By: Alex Phuong (Two Beers) –
Victor Hugo composed two of the greatest novels ever written. His epic novel Les Misérables has inspired numerous film adaptations over the years, a Broadway musical, and a film adaptation of that same musical in 2012. Hugo’s The Hunchback of Notre Dame has also stood the test of time as a novel filled with drama and some elements of horror. Even with its horrific elements, is the hunchback really a monster? Disney attempted to answer that question when they produced an all-star animated version of this novel in 1996. The final film remains a unique installment in the Disney canon within the famous “Disney Renaissance” of the 1990s.
The animation in this film is absolutely spectacular. It is amazing how the animators were able to bring 19th century Paris to life with a unique combination of hand-drawn and computer animation. There is a plethora of memorable scenes in this film, including the opening musical number that sets the tone for the rest of the film as well as the “Topsy-Turvy Day” celebration. The real stars might not have been on the screen literally, but the voice work from Tom Hulce and Demi Moore does a fantastic job at bringing Quasimodo and Esmeralda to life. Quasimodo is obviously a special Disney character because he has a sense of heart to him that is not quite the same as other performances of Victor Hugo’s main protagonist, such as when Lon Chaney played him in 1923. That makes Quasimodo a very unique hero in a Disney (as well as any other) film!
It has been said with every great hero is a great villain. Judge Claude Frollo is arguably one of the scariest villains in the Disney cinematic world. Tony Jay actually had a very small role as Monsieur D’Arque (the person who ran the insane asylum) in Beauty and the Beast (1991), and Belle has her own cameo in this film during the song “Out There.” It is no surprise that the Disney studio would want Jay to play this villain since he played a man named “dark” in Beauty and the Beast (pun intended). The sequence called “Hellfire” is also one of the most controversial scenes ever put into a Disney film, and was nearly cut simply because it was so dark. It is safe to say that this film pushed the boundaries of what could be put into a Disney film since it deals with very mature themes.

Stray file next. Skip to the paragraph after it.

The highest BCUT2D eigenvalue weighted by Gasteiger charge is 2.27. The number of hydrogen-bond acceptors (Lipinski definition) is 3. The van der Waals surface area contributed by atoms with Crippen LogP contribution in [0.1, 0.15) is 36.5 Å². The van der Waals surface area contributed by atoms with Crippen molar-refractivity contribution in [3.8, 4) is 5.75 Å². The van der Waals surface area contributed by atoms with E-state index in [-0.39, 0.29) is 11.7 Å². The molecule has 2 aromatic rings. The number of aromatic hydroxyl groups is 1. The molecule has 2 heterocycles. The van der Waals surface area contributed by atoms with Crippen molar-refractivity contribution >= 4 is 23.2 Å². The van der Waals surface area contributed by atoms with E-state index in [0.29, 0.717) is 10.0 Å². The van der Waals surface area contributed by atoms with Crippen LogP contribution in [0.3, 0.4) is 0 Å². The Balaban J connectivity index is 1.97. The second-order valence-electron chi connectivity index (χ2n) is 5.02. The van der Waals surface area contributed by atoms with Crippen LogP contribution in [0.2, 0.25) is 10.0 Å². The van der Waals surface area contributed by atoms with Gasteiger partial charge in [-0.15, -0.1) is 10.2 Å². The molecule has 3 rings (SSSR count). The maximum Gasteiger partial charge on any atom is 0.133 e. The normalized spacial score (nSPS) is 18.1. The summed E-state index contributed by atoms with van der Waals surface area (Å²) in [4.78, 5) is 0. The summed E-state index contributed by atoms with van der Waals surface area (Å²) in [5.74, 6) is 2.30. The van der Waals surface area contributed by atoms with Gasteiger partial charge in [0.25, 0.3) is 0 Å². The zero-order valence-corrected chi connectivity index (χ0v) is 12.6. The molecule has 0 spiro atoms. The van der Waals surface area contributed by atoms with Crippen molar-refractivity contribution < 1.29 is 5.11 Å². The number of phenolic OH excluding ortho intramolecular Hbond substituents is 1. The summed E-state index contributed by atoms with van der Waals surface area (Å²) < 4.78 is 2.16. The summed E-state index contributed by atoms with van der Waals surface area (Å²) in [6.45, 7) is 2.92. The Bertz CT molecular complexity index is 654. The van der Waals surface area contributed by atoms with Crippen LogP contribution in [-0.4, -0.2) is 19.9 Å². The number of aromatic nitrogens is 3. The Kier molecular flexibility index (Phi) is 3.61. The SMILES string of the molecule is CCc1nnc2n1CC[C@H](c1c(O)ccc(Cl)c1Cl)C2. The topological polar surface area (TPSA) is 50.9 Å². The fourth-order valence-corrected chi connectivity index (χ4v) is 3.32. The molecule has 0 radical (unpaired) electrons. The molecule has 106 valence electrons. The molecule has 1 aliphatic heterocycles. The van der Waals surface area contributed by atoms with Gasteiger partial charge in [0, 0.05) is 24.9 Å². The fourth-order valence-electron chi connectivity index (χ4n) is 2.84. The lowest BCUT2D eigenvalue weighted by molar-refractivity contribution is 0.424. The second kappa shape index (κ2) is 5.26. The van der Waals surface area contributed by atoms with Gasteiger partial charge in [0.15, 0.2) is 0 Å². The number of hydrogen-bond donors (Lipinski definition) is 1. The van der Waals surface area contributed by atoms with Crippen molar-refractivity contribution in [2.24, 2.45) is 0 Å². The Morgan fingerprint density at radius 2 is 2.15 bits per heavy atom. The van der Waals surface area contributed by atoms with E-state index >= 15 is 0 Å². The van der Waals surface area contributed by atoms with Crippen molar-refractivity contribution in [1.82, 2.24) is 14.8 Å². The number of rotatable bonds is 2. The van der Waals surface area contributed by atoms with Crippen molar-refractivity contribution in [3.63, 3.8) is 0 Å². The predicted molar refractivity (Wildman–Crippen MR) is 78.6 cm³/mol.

The Hunchback of Notre Dame might not be one of the most popular Disney films ever made, but it is still very unique in its own right. It is simply an example of how the studio was experimenting with new types of material outside of the fairy tales that made the original Walt Disney famous. This film might also be very frightening, but it still has a level of sophistication that is oftentimes rarely seen in family films. In the end, what really makes a monster and what makes a man? Watch this film and see for yourself!
Bonus Drinking Game
Take a Drink: Every time the gargoyles shift from being animate to inanimate
Take a Drink: Every time Esmeralda dances beautifully (and sometimes provocatively)
Drink a Shot: Every time Frollo says the word “gypsy.”